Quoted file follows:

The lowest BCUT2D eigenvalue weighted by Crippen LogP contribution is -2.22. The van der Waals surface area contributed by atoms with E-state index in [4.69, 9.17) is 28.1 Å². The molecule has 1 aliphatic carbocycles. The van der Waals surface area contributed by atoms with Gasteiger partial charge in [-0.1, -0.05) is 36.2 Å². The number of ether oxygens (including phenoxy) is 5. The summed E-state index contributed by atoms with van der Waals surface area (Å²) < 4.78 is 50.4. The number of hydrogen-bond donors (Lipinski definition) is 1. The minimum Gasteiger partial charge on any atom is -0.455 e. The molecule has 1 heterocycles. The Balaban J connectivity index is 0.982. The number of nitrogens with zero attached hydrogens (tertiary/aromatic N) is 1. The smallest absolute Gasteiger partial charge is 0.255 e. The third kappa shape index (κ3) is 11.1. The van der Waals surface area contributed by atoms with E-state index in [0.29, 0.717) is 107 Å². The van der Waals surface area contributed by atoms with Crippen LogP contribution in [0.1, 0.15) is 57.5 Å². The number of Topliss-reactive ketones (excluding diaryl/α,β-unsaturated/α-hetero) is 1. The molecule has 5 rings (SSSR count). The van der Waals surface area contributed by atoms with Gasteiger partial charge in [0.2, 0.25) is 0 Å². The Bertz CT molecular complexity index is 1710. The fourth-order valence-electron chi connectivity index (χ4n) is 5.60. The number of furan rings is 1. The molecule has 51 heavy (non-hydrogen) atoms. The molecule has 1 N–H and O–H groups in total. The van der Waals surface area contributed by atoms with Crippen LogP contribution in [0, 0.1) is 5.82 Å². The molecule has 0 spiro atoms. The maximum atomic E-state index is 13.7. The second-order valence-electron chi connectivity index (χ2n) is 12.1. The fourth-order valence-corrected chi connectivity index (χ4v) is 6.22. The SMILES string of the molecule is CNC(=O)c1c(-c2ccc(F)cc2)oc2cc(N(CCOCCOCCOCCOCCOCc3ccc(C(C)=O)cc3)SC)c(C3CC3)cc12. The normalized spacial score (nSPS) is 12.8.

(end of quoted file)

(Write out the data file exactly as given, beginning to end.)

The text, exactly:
The lowest BCUT2D eigenvalue weighted by Crippen LogP contribution is -2.22. The van der Waals surface area contributed by atoms with E-state index in [4.69, 9.17) is 28.1 Å². The molecule has 1 aliphatic carbocycles. The van der Waals surface area contributed by atoms with Gasteiger partial charge in [-0.1, -0.05) is 36.2 Å². The number of ether oxygens (including phenoxy) is 5. The summed E-state index contributed by atoms with van der Waals surface area (Å²) < 4.78 is 50.4. The number of hydrogen-bond donors (Lipinski definition) is 1. The minimum Gasteiger partial charge on any atom is -0.455 e. The molecule has 1 heterocycles. The Balaban J connectivity index is 0.982. The number of nitrogens with zero attached hydrogens (tertiary/aromatic N) is 1. The smallest absolute Gasteiger partial charge is 0.255 e. The third kappa shape index (κ3) is 11.1. The van der Waals surface area contributed by atoms with E-state index in [0.29, 0.717) is 107 Å². The van der Waals surface area contributed by atoms with Crippen LogP contribution in [0.1, 0.15) is 57.5 Å². The number of Topliss-reactive ketones (excluding diaryl/α,β-unsaturated/α-hetero) is 1. The molecule has 5 rings (SSSR count). The van der Waals surface area contributed by atoms with Gasteiger partial charge in [0.2, 0.25) is 0 Å². The Bertz CT molecular complexity index is 1710. The fourth-order valence-electron chi connectivity index (χ4n) is 5.60. The number of furan rings is 1. The molecule has 51 heavy (non-hydrogen) atoms. The molecule has 1 N–H and O–H groups in total. The van der Waals surface area contributed by atoms with Crippen LogP contribution in [0, 0.1) is 5.82 Å². The molecule has 0 spiro atoms. The maximum atomic E-state index is 13.7. The second-order valence-electron chi connectivity index (χ2n) is 12.1. The fourth-order valence-corrected chi connectivity index (χ4v) is 6.22. The SMILES string of the molecule is CNC(=O)c1c(-c2ccc(F)cc2)oc2cc(N(CCOCCOCCOCCOCCOCc3ccc(C(C)=O)cc3)SC)c(C3CC3)cc12. The normalized spacial score (nSPS) is 12.8.